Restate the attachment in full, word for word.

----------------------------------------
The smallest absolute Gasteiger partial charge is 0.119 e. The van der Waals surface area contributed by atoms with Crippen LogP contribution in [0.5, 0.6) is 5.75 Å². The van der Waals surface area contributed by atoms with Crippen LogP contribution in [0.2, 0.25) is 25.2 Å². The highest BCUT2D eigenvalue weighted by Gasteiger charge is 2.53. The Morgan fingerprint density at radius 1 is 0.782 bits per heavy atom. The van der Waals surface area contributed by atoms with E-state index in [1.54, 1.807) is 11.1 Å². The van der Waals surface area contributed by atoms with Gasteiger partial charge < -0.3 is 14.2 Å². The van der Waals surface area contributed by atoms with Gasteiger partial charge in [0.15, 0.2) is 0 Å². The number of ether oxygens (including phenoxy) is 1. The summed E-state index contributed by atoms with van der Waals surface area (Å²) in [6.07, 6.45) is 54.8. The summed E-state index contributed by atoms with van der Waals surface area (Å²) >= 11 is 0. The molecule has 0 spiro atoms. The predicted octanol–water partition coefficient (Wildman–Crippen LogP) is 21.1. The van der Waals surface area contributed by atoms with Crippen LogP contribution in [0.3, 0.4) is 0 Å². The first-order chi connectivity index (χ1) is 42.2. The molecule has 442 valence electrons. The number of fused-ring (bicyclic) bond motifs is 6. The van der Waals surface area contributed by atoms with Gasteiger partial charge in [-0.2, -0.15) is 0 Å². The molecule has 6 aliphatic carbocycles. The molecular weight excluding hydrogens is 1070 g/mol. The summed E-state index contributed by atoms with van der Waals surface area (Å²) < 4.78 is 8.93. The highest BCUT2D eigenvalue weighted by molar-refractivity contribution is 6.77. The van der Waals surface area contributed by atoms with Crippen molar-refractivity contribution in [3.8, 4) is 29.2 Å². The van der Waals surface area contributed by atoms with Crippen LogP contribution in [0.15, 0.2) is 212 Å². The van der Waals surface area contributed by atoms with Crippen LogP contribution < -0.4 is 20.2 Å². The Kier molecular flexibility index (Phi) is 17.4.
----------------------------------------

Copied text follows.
The smallest absolute Gasteiger partial charge is 0.119 e. The van der Waals surface area contributed by atoms with Crippen LogP contribution in [0.5, 0.6) is 5.75 Å². The van der Waals surface area contributed by atoms with Crippen LogP contribution in [0.2, 0.25) is 25.2 Å². The highest BCUT2D eigenvalue weighted by Gasteiger charge is 2.53. The Morgan fingerprint density at radius 1 is 0.782 bits per heavy atom. The van der Waals surface area contributed by atoms with E-state index in [1.54, 1.807) is 11.1 Å². The van der Waals surface area contributed by atoms with Gasteiger partial charge < -0.3 is 14.2 Å². The van der Waals surface area contributed by atoms with Gasteiger partial charge in [0.15, 0.2) is 0 Å². The number of ether oxygens (including phenoxy) is 1. The summed E-state index contributed by atoms with van der Waals surface area (Å²) in [6.07, 6.45) is 54.8. The summed E-state index contributed by atoms with van der Waals surface area (Å²) >= 11 is 0. The molecule has 0 spiro atoms. The predicted octanol–water partition coefficient (Wildman–Crippen LogP) is 21.1. The van der Waals surface area contributed by atoms with Crippen LogP contribution in [0.3, 0.4) is 0 Å². The first-order chi connectivity index (χ1) is 42.2. The molecule has 442 valence electrons. The number of fused-ring (bicyclic) bond motifs is 6. The van der Waals surface area contributed by atoms with Gasteiger partial charge in [-0.2, -0.15) is 0 Å². The molecule has 6 aliphatic carbocycles. The molecular weight excluding hydrogens is 1070 g/mol. The summed E-state index contributed by atoms with van der Waals surface area (Å²) < 4.78 is 8.93. The highest BCUT2D eigenvalue weighted by molar-refractivity contribution is 6.77. The van der Waals surface area contributed by atoms with Crippen molar-refractivity contribution in [3.8, 4) is 29.2 Å². The van der Waals surface area contributed by atoms with Crippen LogP contribution in [0.15, 0.2) is 212 Å². The van der Waals surface area contributed by atoms with Crippen LogP contribution < -0.4 is 20.2 Å². The Kier molecular flexibility index (Phi) is 17.4.